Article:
What does halacha, or Jewish law, have to say on the matter? Rabbi Michael J. Broyde, rabbi of the Young Israel of Atlanta, an Orthodox Congregation, presents a halachic analysis of celebrating Halloween and Thanksgiving—very different from each other in relation to halacha—and explains that the halachic issues revolve around Halloween's pagan origins, even if modern day observance no longer reflects those origins. Jewish law generally forbids any practices related to or stemming from beliefs or rituals of other religions, pagan included.

"Applying…halachic rules to Halloween leads to the conclusion that participation in Halloween celebrations—which is what collecting candy is when one is wearing a costume—is prohibited," writes Broyde, who is also an associate professor of law at Emory University. "Halloween, since it has its origins in a pagan practice, and lacks any overt rationale reason for its celebration other than its pagan origins or the Catholic response to it, is governed by the statement of Rabbi [Moshe] Isserless [a 16th century Halachic authority] that such conduct is prohibited as its origins taint it."

Broyde does add, however, that giving out candy is a different matter, and halachically permissible since it helps maintain good relations between Jews and non-Jews.

Most Orthodox Jews simply pay no attention to Halloween. It's not a Jewish holiday, therefore it's not celebrated; October 31 is just another day on the calendar and passes without notice.

"Halloween? Why should a Jew even consider Halloween? It's not for Jews," remarks Isaac Kushner of Manitoba.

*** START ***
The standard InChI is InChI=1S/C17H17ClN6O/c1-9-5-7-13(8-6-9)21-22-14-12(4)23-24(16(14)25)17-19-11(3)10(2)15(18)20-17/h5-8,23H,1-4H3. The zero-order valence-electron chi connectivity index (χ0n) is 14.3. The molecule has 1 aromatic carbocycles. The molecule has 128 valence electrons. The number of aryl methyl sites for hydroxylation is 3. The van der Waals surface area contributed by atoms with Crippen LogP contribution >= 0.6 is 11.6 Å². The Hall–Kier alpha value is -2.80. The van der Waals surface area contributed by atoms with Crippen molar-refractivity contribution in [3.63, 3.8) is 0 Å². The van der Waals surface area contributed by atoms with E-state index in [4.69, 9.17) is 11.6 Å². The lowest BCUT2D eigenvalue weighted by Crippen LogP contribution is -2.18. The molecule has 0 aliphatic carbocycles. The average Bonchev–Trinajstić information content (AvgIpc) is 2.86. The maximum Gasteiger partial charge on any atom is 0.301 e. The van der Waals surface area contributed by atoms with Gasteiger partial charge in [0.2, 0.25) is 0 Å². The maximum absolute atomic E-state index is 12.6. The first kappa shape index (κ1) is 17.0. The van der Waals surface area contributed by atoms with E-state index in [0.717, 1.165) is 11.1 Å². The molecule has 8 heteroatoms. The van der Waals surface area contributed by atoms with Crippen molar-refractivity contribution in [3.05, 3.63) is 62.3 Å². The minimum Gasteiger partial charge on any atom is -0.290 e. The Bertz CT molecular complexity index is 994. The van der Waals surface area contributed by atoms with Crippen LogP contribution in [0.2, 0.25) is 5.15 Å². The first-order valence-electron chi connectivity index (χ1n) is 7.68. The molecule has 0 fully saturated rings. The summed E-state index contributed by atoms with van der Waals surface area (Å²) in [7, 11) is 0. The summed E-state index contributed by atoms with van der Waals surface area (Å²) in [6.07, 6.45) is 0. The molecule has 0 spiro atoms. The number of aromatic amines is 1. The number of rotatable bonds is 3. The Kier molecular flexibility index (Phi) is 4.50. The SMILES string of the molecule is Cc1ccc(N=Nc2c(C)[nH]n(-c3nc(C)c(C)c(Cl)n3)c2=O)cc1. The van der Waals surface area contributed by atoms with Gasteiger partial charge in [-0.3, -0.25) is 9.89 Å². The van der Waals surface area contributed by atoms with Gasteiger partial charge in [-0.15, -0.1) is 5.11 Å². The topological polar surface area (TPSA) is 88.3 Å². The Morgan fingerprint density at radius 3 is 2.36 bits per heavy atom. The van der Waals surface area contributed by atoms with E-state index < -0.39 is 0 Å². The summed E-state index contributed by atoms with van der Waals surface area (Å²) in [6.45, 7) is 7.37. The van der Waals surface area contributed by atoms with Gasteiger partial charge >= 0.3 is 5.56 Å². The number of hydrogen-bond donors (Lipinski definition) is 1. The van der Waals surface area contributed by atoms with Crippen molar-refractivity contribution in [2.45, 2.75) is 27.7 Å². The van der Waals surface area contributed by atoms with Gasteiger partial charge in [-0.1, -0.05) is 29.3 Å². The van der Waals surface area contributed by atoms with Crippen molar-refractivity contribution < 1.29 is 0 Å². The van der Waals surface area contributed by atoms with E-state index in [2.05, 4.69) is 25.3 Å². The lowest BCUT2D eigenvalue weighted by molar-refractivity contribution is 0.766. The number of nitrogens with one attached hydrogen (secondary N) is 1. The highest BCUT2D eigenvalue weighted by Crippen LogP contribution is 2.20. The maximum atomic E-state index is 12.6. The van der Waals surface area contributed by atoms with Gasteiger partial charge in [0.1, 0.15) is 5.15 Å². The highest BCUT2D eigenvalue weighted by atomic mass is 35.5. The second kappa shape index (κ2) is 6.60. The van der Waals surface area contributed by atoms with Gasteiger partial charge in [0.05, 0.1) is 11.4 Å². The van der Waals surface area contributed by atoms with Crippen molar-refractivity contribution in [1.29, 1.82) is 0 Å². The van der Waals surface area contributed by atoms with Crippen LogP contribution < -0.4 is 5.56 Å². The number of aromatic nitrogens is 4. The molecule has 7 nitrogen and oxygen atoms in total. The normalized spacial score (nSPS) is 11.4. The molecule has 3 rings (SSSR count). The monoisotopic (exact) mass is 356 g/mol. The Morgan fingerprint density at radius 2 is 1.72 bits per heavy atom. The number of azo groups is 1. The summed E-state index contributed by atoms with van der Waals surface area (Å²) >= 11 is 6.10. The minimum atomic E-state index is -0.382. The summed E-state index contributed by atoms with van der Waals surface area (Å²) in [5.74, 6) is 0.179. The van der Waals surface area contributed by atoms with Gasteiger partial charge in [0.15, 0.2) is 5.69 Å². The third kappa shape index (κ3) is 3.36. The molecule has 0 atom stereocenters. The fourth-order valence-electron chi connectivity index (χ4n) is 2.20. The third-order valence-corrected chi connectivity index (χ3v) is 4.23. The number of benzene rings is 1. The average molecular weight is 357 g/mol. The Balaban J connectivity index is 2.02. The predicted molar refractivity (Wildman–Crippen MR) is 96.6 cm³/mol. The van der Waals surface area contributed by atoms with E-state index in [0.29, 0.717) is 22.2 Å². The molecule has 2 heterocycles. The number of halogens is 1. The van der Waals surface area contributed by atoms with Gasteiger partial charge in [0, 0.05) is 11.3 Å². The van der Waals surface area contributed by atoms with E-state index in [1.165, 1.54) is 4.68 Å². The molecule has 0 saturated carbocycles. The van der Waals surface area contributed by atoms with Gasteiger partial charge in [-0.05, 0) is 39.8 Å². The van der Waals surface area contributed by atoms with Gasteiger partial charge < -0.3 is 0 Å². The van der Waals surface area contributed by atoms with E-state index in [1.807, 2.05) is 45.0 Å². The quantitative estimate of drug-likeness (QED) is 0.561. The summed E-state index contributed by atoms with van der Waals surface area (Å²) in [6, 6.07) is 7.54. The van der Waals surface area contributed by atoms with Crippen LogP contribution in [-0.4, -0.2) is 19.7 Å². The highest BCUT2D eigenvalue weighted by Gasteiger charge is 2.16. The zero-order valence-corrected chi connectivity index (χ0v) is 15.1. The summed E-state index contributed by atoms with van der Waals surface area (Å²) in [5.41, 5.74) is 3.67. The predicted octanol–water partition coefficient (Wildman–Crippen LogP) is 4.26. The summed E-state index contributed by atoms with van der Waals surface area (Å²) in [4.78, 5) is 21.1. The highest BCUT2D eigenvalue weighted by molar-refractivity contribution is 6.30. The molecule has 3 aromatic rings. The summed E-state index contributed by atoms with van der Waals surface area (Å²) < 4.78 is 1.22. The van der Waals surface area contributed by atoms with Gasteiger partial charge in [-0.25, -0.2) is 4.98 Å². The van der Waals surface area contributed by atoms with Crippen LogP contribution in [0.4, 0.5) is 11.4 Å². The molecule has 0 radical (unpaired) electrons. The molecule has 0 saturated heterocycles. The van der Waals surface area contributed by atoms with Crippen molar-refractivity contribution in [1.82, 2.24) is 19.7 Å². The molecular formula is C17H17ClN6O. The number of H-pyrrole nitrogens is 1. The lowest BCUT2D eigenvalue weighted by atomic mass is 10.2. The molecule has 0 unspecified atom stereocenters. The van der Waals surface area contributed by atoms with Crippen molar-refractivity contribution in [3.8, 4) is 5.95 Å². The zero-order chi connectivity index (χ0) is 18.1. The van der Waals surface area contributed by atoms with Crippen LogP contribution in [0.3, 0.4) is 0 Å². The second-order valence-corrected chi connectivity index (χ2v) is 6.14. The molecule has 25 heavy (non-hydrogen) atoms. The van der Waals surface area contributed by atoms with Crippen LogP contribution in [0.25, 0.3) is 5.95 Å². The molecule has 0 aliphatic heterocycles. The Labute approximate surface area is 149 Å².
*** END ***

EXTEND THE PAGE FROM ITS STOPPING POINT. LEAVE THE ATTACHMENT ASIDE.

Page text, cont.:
In Springfield, Mass, the Jewish Community Center's approach typifies that of most Jewish organizations. Nancy Abramson, the center's assistant director of senior services, remarks simply, "Of course we have no program activities for Halloween. There's nothing Jewish about it. So what that it's become an American celebration? It's like Valentine's Day. We do nothing."

Rabbi David Greenspoon of Adat Shalom Synagogue, a Conservative Congregation in suburban Pittsburgh, takes a different approach.

"Perhaps Jewish Americans nowadays 'treat' Halloween as they do Turkey Day. No one would seriously suggest that only those in the Mayflower Registry should celebrate that holiday. Just as Thanksgiving allows us to build bonds as Americans despite ethnic identity, Halloween allows kids across the cultural divide to unite in common purpose: How much candy can you get!" Greenspoon says.

"Truth be told," the rabbi adds, "even the Solomon Schechter Day School in Jacksonville used to distribute 'Trick or Treat for Unicef' boxes back when I was a kid. When you add this tzedakah component to the mix, one could go so far as to suggest that the holiday could even assume a quasi-Jewish value."

It seems this attitude is gaining popularity. "We live in a Jewish Community, and have a strong Jewish identity," says Malka Posnick of Boston. "But come Halloween and Valentine's Day, well, we are Americans. At least until the candy comes home, and we separate out the non-kosher ones for our non-Jewish friends."

As America becomes more and more diversified, and as cultures and social values blend and mix together, families will encounter more and more potentially conflicting experiences. For Jews, who aim to preserve a faith, culture, and social values, the eternal questions surrounding Halloween—when to compromise and when to stand firm—are far more significant than mere question of "Trick or treat?"

©, 2000. May not be reproduced without written permission.